Aside from whether this case is before or after Holmes matches wits with Professor Moriarty, however, there’s a lot of similar tensions between Holmes and Milverton. Holmes considers Milverton to be “the worst man in London,” a description he usually reserves for Moriarty. But it does seem that Holmes has a particular hatred of blackmailers – he is quite passionate on the subject. It opens up some interesting speculations about Holmes’ past. Was Holmes or someone in his past blackmailed? Regardless, there’s a great battle of wits between Holmes and Milverton, and Milverton turns out to be quite clever and well-prepared. He’s a great villain, perhaps on par with Moriarty himself. In fact, Holmes’ outrage with blackmailers in general and Milverton in specific leads him to take drastic actions. He fakes an engagement to a housemaid to get information, and his comment about a “hated rival” in her affections feels like a flimsy justification for his blatant manipulation. He hates blackmailers, but he’s happy to toy with a woman’s affections in pursuit of his case.

Even worse, he’s willing to break and enter into Milverton’s home, which he also attempts to justify:

“I suppose that you will admit that the action is morally justifiable, though technically criminal. To burgle his house is no more than to forcibly take his pocket-book — an action in which you were prepared to aid me.”

Further, he tries to claim that he’s willing to do it because “a lady is in the most desperate need of his help.” However, he certainly had no problems toying with another woman’s emotions! Because one is a servant and another is a lady, though, some have pointed to this as an example of Holmes’ class bias. I don’t buy it, though. I think the reality is much simpler: it’s all about Holmes’ pride:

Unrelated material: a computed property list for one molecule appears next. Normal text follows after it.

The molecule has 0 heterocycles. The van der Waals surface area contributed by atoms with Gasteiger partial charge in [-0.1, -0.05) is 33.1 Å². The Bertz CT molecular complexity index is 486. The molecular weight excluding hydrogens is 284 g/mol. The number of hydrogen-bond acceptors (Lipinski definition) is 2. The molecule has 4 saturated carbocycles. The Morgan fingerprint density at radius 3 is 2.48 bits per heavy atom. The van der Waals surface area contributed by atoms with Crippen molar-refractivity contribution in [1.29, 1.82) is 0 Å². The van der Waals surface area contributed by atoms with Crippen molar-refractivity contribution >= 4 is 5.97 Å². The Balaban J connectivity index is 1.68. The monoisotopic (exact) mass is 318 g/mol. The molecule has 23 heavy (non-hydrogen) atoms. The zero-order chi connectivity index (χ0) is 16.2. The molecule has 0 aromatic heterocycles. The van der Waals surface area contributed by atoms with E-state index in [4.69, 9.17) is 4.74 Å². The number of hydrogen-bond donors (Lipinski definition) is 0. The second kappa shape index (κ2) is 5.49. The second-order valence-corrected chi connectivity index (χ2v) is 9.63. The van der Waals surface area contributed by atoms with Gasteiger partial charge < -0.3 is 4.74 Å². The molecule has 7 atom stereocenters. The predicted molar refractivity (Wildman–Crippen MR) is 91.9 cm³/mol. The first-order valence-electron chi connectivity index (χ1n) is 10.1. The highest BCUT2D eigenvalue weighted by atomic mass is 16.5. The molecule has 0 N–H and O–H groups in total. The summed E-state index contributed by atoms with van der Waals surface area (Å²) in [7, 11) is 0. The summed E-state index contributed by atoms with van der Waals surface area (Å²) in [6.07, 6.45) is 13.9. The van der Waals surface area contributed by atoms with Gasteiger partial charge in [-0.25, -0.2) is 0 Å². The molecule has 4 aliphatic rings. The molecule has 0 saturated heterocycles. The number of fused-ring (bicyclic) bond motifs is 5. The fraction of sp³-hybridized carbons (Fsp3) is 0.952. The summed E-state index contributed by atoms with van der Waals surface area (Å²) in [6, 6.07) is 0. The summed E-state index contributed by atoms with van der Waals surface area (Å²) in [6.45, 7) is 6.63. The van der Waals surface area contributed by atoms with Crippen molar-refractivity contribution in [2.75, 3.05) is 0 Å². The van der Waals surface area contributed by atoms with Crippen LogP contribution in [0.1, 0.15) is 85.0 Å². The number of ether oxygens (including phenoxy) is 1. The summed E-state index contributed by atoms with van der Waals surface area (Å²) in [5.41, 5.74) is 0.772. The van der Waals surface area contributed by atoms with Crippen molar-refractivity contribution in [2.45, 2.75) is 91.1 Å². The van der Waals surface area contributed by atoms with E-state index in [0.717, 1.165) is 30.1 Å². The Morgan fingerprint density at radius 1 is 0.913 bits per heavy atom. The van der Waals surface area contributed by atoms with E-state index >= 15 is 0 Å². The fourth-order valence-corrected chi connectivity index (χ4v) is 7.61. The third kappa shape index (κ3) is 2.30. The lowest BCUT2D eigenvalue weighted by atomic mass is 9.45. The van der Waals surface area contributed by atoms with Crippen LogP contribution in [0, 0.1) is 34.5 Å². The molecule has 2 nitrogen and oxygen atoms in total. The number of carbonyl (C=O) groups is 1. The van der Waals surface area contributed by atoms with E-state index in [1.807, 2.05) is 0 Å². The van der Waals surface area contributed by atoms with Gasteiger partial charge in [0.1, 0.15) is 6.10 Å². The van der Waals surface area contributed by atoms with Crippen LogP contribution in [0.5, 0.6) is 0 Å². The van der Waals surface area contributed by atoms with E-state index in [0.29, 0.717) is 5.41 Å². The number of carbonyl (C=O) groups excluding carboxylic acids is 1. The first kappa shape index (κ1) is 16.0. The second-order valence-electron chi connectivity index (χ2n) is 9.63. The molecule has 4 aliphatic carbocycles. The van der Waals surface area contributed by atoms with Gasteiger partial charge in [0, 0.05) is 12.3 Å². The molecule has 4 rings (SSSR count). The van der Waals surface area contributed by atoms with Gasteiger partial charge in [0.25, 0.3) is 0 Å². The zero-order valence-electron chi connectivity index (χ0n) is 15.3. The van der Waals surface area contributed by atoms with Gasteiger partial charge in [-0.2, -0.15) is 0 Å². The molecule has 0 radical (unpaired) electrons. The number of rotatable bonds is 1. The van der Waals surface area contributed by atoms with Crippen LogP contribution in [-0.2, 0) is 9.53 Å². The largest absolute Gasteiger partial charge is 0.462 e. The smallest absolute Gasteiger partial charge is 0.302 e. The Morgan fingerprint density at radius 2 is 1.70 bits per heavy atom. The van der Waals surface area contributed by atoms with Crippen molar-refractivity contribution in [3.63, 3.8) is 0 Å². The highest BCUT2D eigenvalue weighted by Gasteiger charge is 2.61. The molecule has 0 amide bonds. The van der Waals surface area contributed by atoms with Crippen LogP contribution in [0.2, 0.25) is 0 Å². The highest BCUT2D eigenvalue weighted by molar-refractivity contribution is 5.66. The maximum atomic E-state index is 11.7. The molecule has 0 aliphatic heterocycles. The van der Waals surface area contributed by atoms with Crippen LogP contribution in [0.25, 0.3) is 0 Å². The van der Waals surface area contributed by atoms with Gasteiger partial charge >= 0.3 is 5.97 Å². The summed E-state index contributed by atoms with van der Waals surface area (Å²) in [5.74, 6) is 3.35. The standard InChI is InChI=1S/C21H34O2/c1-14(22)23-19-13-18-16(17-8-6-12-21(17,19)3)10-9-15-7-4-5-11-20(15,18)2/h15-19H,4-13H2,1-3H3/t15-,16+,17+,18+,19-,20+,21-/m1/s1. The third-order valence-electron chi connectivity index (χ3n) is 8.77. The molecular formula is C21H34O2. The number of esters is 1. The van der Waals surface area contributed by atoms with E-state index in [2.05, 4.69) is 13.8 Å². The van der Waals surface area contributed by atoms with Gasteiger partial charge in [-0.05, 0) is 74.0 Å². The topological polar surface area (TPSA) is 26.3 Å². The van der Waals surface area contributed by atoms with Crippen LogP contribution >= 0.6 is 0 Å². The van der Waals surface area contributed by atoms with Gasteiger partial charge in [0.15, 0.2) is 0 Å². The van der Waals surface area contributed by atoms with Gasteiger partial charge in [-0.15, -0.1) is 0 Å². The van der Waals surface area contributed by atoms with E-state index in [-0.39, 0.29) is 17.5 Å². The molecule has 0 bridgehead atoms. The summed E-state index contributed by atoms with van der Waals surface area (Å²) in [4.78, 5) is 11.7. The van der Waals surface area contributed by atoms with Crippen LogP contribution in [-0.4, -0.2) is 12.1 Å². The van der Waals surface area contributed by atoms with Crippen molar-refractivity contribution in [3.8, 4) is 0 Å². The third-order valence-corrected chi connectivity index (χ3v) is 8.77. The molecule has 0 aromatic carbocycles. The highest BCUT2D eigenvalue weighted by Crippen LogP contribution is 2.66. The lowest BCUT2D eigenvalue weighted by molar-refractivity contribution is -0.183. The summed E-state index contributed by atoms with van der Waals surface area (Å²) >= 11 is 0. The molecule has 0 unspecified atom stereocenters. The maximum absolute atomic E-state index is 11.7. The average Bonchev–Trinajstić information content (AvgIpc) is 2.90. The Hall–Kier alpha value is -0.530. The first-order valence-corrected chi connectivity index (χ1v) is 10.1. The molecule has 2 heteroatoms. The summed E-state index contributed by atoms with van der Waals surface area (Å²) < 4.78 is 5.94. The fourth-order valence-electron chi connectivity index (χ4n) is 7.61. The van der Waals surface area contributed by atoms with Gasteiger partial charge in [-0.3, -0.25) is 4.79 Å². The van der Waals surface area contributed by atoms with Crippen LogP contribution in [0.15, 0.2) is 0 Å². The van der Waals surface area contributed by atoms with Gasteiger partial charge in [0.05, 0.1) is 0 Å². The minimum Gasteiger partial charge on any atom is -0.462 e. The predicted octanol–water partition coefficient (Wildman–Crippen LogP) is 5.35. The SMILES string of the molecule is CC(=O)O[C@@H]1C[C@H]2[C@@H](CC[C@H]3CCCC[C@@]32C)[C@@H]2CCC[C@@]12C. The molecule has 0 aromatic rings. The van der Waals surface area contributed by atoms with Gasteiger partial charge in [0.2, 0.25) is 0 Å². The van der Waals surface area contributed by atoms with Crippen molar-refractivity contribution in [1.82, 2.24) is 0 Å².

“Between ourselves, Watson, it’s a sporting duel between this fellow Milverton and me. He had, as you saw, the best of the first exchanges; but my self-respect and my reputation are concerned to fight it to a finish.”

Watson seems strangely reluctant to have Holmes break the law here, even though he wasn’t at all resistant to breaking into a house in “The Bruce-Partington Plans.” But despite this inconsistency, it leads to a great exchange between Holmes and Watson, possibly one of my favorites:

“Well, I don’t like it; but I suppose it must be,” said I. “When do we start?”

“You are not coming.”

“Then you are not going,” said I. “I give you my word of honor – and I never broke it in my life – that I will take a cab straight to the police-station and give you away unless you let me share this adventure with you.”

“You can’t help me.”

“How do you know that? You can’t tell what may happen. Anyway, my resolution is taken. Other people beside you have self-respect and even reputations.”

Holmes had looked annoyed, but his brow cleared, and he clapped me on the shoulder.